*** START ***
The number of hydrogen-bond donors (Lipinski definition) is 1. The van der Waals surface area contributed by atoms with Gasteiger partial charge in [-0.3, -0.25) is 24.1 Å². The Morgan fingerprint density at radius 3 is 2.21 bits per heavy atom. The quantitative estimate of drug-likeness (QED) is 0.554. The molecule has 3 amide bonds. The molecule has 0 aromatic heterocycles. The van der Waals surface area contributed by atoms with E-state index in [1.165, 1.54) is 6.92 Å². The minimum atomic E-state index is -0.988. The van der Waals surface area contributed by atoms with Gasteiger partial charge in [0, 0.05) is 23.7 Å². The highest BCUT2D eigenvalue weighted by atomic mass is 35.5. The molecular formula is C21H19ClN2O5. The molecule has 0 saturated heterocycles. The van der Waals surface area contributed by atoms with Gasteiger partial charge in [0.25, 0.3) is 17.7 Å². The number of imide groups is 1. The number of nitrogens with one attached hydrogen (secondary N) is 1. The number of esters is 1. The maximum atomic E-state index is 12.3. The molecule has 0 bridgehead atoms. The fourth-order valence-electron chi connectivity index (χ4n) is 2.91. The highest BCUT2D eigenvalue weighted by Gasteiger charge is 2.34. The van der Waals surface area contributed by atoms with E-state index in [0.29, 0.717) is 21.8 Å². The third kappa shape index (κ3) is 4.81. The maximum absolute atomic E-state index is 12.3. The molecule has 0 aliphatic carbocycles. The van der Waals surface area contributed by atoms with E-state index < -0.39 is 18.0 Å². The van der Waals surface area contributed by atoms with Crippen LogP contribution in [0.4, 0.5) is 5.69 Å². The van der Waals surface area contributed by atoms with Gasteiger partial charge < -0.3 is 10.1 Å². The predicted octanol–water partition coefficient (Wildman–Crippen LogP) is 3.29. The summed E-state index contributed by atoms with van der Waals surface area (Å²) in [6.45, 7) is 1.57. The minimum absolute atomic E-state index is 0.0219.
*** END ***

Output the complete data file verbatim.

The number of hydrogen-bond donors (Lipinski definition) is 1. The van der Waals surface area contributed by atoms with Gasteiger partial charge in [-0.3, -0.25) is 24.1 Å². The Morgan fingerprint density at radius 3 is 2.21 bits per heavy atom. The quantitative estimate of drug-likeness (QED) is 0.554. The molecule has 3 amide bonds. The molecule has 0 aromatic heterocycles. The van der Waals surface area contributed by atoms with E-state index in [1.165, 1.54) is 6.92 Å². The minimum atomic E-state index is -0.988. The van der Waals surface area contributed by atoms with Gasteiger partial charge in [0, 0.05) is 23.7 Å². The highest BCUT2D eigenvalue weighted by atomic mass is 35.5. The molecular formula is C21H19ClN2O5. The molecule has 0 saturated heterocycles. The van der Waals surface area contributed by atoms with Gasteiger partial charge in [0.25, 0.3) is 17.7 Å². The number of imide groups is 1. The number of nitrogens with one attached hydrogen (secondary N) is 1. The number of esters is 1. The maximum atomic E-state index is 12.3. The molecule has 0 bridgehead atoms. The fourth-order valence-electron chi connectivity index (χ4n) is 2.91. The highest BCUT2D eigenvalue weighted by Gasteiger charge is 2.34. The van der Waals surface area contributed by atoms with E-state index in [0.29, 0.717) is 21.8 Å². The third kappa shape index (κ3) is 4.81. The maximum absolute atomic E-state index is 12.3. The molecule has 0 aliphatic carbocycles. The van der Waals surface area contributed by atoms with E-state index < -0.39 is 18.0 Å². The van der Waals surface area contributed by atoms with Crippen LogP contribution in [0.4, 0.5) is 5.69 Å². The van der Waals surface area contributed by atoms with Gasteiger partial charge < -0.3 is 10.1 Å². The predicted octanol–water partition coefficient (Wildman–Crippen LogP) is 3.29. The summed E-state index contributed by atoms with van der Waals surface area (Å²) in [6.45, 7) is 1.57. The minimum absolute atomic E-state index is 0.0219.